Probability Seminar

The probability seminar is a weekly seminar featuring the latest research in pure and applied probability. Speakers include internationally renowned probabilists as well as probabilistic work from related disciplines including computer science and operations research. It also presents graduate students a friendly environment to present their research.

The seminar is held weekly in 1011 Evans on Wednesdays at 3pm, except the 2/3/16 seminar which will be held in 332 Evans.

Sign up to the department's seminars mailing list.

Recent & Upcoming Probability Seminars

Yevgeniy Kovchegov, Oregon State University
Oct 26, 2016 3:10pm
Abstract:
The tree self-similarities based on Horton ordering and Tokunaga indexing were recently established for a variety of stochastic processes including the Kingman coalescent trees, level set trees for space-homogeneous stochastic processes, and iid time series. They were conjectured for the trees generated by the multiplicative and additive coalescent processes, and a number of other stochastic...
Gregory Schehr, Université de Paris-Sud
Oct 27, 2016 3:30pm
Abstract:
I will discuss extremal properties (the maximum and the time at which it occurs) of the top path of N non-intersecting Brownian bridges and excursions. In the case of excursions, I will show that, in the large N limit, the joint probability density function of the maximum and of its position can be described in terms of Painlevé transcendents. I will finally discuss the relevance of these results...
Nov 2, 2016 3:10pm
Abstract:
Historically there has been a paucity of explicitly constructive methods to produce, and particularly to delineate, broad classes of `certifiably random` infinite sequences, despite longstanding interest in this endeavor. We address this topic via the study of (binary) normal numbers, which have often been viewed as reasonable proxies for randomness, given their limiting equidistribution of...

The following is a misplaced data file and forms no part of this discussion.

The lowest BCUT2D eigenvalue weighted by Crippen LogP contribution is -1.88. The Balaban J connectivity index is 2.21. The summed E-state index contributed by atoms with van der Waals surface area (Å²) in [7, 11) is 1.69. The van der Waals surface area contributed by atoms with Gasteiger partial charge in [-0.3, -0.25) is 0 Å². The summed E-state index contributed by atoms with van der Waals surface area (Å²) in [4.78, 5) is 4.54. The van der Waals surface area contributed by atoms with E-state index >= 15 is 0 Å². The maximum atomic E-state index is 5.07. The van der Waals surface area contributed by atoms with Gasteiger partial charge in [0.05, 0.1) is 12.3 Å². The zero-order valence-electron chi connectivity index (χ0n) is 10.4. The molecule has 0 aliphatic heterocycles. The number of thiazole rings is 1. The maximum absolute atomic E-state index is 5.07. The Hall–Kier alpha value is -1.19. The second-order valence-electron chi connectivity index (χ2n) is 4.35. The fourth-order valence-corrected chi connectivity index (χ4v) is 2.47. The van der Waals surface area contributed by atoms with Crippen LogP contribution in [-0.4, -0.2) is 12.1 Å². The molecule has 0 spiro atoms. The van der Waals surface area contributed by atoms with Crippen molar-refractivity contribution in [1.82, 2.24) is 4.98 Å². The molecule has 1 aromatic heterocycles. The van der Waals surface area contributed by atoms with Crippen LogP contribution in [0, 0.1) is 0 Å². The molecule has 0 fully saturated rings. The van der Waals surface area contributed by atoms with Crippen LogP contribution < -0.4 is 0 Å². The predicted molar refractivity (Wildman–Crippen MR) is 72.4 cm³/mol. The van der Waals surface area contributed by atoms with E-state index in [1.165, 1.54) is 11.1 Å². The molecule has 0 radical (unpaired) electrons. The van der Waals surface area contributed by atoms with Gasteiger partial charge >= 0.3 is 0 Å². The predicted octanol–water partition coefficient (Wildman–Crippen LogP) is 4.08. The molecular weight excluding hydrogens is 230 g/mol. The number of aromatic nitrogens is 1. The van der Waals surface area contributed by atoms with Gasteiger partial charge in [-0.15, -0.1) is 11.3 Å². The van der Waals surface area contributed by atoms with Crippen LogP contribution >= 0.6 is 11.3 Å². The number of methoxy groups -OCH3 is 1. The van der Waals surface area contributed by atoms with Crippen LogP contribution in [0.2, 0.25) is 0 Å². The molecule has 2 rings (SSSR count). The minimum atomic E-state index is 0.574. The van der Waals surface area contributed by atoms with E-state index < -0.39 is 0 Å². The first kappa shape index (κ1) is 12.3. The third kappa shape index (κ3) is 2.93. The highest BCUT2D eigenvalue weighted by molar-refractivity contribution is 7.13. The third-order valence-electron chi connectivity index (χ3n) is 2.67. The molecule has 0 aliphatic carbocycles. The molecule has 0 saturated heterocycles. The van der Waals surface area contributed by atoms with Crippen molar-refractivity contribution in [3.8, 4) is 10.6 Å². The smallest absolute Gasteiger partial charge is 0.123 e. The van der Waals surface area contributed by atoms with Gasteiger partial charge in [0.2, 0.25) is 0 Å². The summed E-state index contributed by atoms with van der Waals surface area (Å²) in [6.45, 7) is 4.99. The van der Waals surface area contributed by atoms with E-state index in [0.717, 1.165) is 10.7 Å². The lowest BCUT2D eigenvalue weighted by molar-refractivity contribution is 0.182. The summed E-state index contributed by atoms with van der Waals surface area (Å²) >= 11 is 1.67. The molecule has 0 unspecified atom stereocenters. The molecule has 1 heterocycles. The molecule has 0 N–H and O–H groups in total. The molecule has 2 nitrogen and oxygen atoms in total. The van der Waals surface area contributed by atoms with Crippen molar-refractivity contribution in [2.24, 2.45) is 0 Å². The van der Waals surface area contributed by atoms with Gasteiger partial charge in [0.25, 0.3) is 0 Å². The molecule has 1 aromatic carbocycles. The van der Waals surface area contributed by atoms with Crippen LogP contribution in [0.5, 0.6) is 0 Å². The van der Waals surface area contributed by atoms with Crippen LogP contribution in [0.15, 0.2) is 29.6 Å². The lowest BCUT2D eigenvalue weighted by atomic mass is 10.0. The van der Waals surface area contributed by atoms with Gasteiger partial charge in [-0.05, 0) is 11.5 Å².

Steve Pincus, Guilford, CT
Nov 2, 2016 3:10pm
Abstract:
Historically there has been a paucity of explicitly constructive methods to produce, and particularly to delineate, broad classes of `certifiably random` infinite sequences, despite longstanding interest in this endeavor. We address this topic via the study of (binary) normal numbers, which have often been viewed as reasonable proxies for randomness, given their limiting equidistribution of...
Naomi Feldheim, Stanford University
Nov 9, 2016 3:10pm
Abstract:
Let $(X_j)$ be a real Gaussian stationary sequence, that is, a random sequence whose finite marginals have centered multi-variate Gaussian distribution, and E(X_j X_i) = r(j-i). Given the covariance function r(j), what is the behavior of the probability that X_1>0, X_2>0, ... , X_N>0 as N grows to infinity? This simple question goes back at least to the 1950's, when researchers such as...
Lionel Levine, Cornell University
Nov 16, 2016 3:10pm
Abstract:
A sandpile on a graph is an integer-valued function on the vertices. It evolves according to local moves called topplings. Some sandpiles stabilize after a finite number of topplings, while others (if there is no way for sand to exit the system) topple forever. For any sandpile s_0 if we repeatedly add a grain of sand at an independent random vertex, we eventually reach a "threshold state''...
Hao Ge, Peking University
Jan 18, 2017 3:30pm
Abstract:
Stochastic process has a glorious history in physics, chemistry and biology. Due to the advance of single-molecule techniques, stochastic modeling and computation become more and more useful and popular recently. I will talk about several different issues related to stochastic processes at single-molecule and single-cell levels, including stochastic theory of nonequilibrium statistical mechanics,...
Geoffrey Grimmett, Cambridge University
Jan 25, 2017 3:10pm
Abstract:
The problem of self-avoiding walks (SAWs) arose in statistical mechanics in the 1940s, and has connections to probability, combinatorics, and the geometry of groups. The basic question is to count SAWs. The so-called 'connective constant' is the exponential growth rate of the number of n-step SAWs. We summarise joint work with Zhongyang Li concerned with the question of how the connective...